Sunday, March 20, 2011

Sadness and Joy

I'm a biker. OK, I admit it, not the ride into the village and burn everything you see kind of biker that's portrayed in some movies, but one who more like all the bikers that are out there kind of biker. We are normal, loving, compassionate and pretty nice people. Today, after chucrh, I attended a memorial service for a fellow biker who was killed last week when the rider, for no apparent reason went straight as the road curved. They hit a wall and Kathy was killed. She was on the back and her boyfriend, Jimmy was very seriously injured. I only knew her slightly because she worked at the hospital where I was a chaplain. I had spoken with her only briefly a few times. I never shared Christ with her and I am told she knew the Lord so at least I won't have that to live with.
We are all diminished by someone's passing. And in the biker community, we grieve greatly for the loss of a brother or sister. But as I told a few today our loss is heaven's gain. But as I thik about the few meetings I had with her, I keep asking myself, "Why didn't I ask her if she knew the Lord?" Isn't it my duty (I preached on that today) to tell everyone about Jesus? It's not only my duty, it's an honor to tell others about the joy I hold in my heart. And I am joyous, I am so elated that God calls me "son" and if I am so happy, why isn't that the first question out of my mouth when I meet someone? If that the thing that makes you joyous, don't you want others to be joyous too? Wouldn't you tell someone if they were blind and about to walk off a cliff?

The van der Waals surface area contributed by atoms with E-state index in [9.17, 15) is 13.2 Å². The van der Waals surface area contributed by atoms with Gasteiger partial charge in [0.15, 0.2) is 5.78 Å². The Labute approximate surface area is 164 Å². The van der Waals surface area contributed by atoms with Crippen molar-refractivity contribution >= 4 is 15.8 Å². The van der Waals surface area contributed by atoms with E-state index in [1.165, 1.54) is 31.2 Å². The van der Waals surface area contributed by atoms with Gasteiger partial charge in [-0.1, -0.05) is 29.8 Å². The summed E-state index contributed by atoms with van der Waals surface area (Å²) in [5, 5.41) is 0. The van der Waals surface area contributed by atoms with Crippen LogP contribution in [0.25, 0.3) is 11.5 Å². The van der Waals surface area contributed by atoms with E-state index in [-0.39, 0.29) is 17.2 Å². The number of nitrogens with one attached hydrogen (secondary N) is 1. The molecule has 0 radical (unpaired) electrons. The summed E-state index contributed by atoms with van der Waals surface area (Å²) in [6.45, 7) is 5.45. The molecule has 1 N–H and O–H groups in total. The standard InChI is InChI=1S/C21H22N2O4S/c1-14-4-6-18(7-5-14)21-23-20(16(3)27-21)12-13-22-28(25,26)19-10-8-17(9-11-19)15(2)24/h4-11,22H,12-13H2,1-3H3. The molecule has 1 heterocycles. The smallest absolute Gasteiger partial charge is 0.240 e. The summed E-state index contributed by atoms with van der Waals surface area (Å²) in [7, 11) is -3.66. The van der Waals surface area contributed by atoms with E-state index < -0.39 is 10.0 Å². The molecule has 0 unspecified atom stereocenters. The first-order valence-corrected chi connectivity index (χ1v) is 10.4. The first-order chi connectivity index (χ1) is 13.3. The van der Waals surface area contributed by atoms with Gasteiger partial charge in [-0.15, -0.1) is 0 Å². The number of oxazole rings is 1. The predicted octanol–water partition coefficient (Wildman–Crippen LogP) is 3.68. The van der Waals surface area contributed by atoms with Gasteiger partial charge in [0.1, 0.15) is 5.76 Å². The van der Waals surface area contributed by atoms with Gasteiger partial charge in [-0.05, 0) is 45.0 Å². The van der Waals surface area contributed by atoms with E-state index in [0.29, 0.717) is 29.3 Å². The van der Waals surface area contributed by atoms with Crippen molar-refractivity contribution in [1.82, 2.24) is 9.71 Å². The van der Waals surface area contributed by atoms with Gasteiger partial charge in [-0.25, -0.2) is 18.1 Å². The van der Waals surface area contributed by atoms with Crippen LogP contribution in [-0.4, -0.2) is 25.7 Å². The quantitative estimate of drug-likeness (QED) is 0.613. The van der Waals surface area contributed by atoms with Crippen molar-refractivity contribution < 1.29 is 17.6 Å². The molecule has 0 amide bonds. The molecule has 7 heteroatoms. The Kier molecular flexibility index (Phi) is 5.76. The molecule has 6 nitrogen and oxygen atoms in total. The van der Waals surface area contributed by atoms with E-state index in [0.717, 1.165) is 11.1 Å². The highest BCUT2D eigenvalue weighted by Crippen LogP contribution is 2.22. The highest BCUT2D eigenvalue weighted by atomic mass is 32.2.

If they are offended by the question, just apologize and move on, but according to Peter, we should always be ready to show why we have hope... 1 Pe 3:15
15 But sanctify the Lord God in your hearts, and always be ready to give a defense to everyone who asks you a reason for the hope that is in you, with meekness and fear;
We have Christ. Let us no wane in our efforts to show Him to a world that doesn't know and fails to understand such a wonderful savior.